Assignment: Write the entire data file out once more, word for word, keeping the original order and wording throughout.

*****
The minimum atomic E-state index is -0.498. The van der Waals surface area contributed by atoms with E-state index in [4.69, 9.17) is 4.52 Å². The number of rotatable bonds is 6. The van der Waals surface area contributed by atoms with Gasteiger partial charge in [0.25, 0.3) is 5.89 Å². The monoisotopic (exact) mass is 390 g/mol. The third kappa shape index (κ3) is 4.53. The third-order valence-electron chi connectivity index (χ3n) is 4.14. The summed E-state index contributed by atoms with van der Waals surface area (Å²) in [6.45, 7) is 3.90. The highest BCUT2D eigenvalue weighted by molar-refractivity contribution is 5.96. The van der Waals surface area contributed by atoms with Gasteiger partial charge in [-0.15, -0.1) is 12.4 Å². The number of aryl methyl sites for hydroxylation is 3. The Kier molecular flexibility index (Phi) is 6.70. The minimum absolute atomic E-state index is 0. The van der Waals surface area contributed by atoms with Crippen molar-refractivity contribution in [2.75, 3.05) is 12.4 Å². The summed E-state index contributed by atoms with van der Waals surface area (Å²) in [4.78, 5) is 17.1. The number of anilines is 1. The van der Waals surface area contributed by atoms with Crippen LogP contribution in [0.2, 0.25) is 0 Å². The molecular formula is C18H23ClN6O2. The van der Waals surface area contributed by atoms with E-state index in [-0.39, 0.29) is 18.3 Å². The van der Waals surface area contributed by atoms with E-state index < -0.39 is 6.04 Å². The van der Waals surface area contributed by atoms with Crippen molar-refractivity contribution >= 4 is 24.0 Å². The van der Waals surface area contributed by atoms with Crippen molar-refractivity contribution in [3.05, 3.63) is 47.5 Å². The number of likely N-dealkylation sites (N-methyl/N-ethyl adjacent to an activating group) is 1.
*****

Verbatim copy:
The minimum atomic E-state index is -0.498. The van der Waals surface area contributed by atoms with E-state index in [4.69, 9.17) is 4.52 Å². The number of rotatable bonds is 6. The van der Waals surface area contributed by atoms with Gasteiger partial charge in [0.25, 0.3) is 5.89 Å². The monoisotopic (exact) mass is 390 g/mol. The third kappa shape index (κ3) is 4.53. The third-order valence-electron chi connectivity index (χ3n) is 4.14. The summed E-state index contributed by atoms with van der Waals surface area (Å²) in [6.45, 7) is 3.90. The highest BCUT2D eigenvalue weighted by molar-refractivity contribution is 5.96. The van der Waals surface area contributed by atoms with Gasteiger partial charge in [-0.15, -0.1) is 12.4 Å². The number of aryl methyl sites for hydroxylation is 3. The Kier molecular flexibility index (Phi) is 6.70. The minimum absolute atomic E-state index is 0. The van der Waals surface area contributed by atoms with Crippen molar-refractivity contribution in [2.75, 3.05) is 12.4 Å². The summed E-state index contributed by atoms with van der Waals surface area (Å²) in [4.78, 5) is 17.1. The number of anilines is 1. The van der Waals surface area contributed by atoms with Crippen LogP contribution in [0.2, 0.25) is 0 Å². The molecular formula is C18H23ClN6O2. The van der Waals surface area contributed by atoms with E-state index in [-0.39, 0.29) is 18.3 Å². The van der Waals surface area contributed by atoms with E-state index < -0.39 is 6.04 Å². The van der Waals surface area contributed by atoms with Crippen molar-refractivity contribution >= 4 is 24.0 Å². The van der Waals surface area contributed by atoms with Crippen molar-refractivity contribution in [3.05, 3.63) is 47.5 Å². The number of likely N-dealkylation sites (N-methyl/N-ethyl adjacent to an activating group) is 1.